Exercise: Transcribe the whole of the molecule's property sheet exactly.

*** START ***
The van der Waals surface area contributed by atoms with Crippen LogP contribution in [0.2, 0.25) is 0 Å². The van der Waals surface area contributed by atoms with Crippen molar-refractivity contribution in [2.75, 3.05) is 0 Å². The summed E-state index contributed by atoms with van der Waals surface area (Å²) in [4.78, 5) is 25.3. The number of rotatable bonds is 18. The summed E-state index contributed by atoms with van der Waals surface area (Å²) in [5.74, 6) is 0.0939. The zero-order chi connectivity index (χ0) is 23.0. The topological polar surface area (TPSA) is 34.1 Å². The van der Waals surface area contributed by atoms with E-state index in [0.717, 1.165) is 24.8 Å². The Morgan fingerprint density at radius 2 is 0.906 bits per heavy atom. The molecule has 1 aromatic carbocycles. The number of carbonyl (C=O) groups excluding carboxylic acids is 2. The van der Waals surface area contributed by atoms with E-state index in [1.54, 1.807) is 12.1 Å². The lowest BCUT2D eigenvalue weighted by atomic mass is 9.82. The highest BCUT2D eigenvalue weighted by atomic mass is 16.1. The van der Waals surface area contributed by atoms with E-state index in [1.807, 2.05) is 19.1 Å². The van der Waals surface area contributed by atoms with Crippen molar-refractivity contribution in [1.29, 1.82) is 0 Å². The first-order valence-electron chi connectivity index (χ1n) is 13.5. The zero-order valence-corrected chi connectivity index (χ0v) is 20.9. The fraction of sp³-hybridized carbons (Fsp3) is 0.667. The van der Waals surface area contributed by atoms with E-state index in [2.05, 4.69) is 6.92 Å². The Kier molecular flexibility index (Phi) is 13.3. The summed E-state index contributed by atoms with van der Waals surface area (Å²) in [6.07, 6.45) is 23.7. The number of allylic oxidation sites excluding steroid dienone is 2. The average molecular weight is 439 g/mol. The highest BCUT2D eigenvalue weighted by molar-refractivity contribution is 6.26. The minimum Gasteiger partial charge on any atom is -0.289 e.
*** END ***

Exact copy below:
The van der Waals surface area contributed by atoms with Crippen LogP contribution in [0.2, 0.25) is 0 Å². The van der Waals surface area contributed by atoms with Crippen molar-refractivity contribution in [2.75, 3.05) is 0 Å². The summed E-state index contributed by atoms with van der Waals surface area (Å²) in [4.78, 5) is 25.3. The number of rotatable bonds is 18. The summed E-state index contributed by atoms with van der Waals surface area (Å²) in [5.74, 6) is 0.0939. The zero-order chi connectivity index (χ0) is 23.0. The topological polar surface area (TPSA) is 34.1 Å². The van der Waals surface area contributed by atoms with E-state index in [0.717, 1.165) is 24.8 Å². The Morgan fingerprint density at radius 2 is 0.906 bits per heavy atom. The molecule has 1 aromatic carbocycles. The number of carbonyl (C=O) groups excluding carboxylic acids is 2. The van der Waals surface area contributed by atoms with E-state index in [1.54, 1.807) is 12.1 Å². The lowest BCUT2D eigenvalue weighted by atomic mass is 9.82. The highest BCUT2D eigenvalue weighted by atomic mass is 16.1. The van der Waals surface area contributed by atoms with E-state index in [1.807, 2.05) is 19.1 Å². The van der Waals surface area contributed by atoms with Crippen molar-refractivity contribution in [1.29, 1.82) is 0 Å². The first-order valence-electron chi connectivity index (χ1n) is 13.5. The zero-order valence-corrected chi connectivity index (χ0v) is 20.9. The fraction of sp³-hybridized carbons (Fsp3) is 0.667. The van der Waals surface area contributed by atoms with E-state index in [2.05, 4.69) is 6.92 Å². The Kier molecular flexibility index (Phi) is 13.3. The summed E-state index contributed by atoms with van der Waals surface area (Å²) in [6.07, 6.45) is 23.7. The number of allylic oxidation sites excluding steroid dienone is 2. The average molecular weight is 439 g/mol. The highest BCUT2D eigenvalue weighted by molar-refractivity contribution is 6.26. The minimum Gasteiger partial charge on any atom is -0.289 e.